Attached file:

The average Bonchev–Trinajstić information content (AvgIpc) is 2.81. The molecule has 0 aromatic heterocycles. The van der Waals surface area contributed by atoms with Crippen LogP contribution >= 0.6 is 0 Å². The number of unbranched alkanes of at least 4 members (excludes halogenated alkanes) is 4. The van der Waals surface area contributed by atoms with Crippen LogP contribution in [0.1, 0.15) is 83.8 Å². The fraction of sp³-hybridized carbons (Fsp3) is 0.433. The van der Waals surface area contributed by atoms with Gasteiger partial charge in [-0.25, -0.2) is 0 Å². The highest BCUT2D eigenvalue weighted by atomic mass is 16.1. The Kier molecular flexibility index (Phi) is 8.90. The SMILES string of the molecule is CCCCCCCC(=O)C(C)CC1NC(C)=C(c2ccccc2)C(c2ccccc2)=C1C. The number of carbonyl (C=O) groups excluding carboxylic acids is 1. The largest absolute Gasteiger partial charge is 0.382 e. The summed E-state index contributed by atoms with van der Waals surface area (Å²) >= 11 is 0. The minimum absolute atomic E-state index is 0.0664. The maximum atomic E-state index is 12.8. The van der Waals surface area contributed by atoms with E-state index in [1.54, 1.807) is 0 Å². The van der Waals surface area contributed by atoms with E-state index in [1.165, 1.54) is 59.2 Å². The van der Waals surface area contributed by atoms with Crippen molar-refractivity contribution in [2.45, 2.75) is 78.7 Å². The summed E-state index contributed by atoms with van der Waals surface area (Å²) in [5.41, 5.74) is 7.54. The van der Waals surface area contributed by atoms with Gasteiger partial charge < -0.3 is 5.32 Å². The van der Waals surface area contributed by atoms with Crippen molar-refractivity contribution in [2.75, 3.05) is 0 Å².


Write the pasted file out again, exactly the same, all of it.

The average Bonchev–Trinajstić information content (AvgIpc) is 2.81. The molecule has 0 aromatic heterocycles. The van der Waals surface area contributed by atoms with Crippen LogP contribution >= 0.6 is 0 Å². The number of unbranched alkanes of at least 4 members (excludes halogenated alkanes) is 4. The van der Waals surface area contributed by atoms with Crippen LogP contribution in [0.1, 0.15) is 83.8 Å². The fraction of sp³-hybridized carbons (Fsp3) is 0.433. The van der Waals surface area contributed by atoms with Gasteiger partial charge in [-0.25, -0.2) is 0 Å². The highest BCUT2D eigenvalue weighted by atomic mass is 16.1. The Kier molecular flexibility index (Phi) is 8.90. The SMILES string of the molecule is CCCCCCCC(=O)C(C)CC1NC(C)=C(c2ccccc2)C(c2ccccc2)=C1C. The number of carbonyl (C=O) groups excluding carboxylic acids is 1. The largest absolute Gasteiger partial charge is 0.382 e. The summed E-state index contributed by atoms with van der Waals surface area (Å²) >= 11 is 0. The minimum absolute atomic E-state index is 0.0664. The maximum atomic E-state index is 12.8. The van der Waals surface area contributed by atoms with E-state index in [1.54, 1.807) is 0 Å². The van der Waals surface area contributed by atoms with E-state index in [1.165, 1.54) is 59.2 Å². The van der Waals surface area contributed by atoms with Crippen molar-refractivity contribution in [2.45, 2.75) is 78.7 Å². The summed E-state index contributed by atoms with van der Waals surface area (Å²) in [5.41, 5.74) is 7.54. The van der Waals surface area contributed by atoms with Gasteiger partial charge < -0.3 is 5.32 Å². The van der Waals surface area contributed by atoms with Crippen molar-refractivity contribution in [2.75, 3.05) is 0 Å².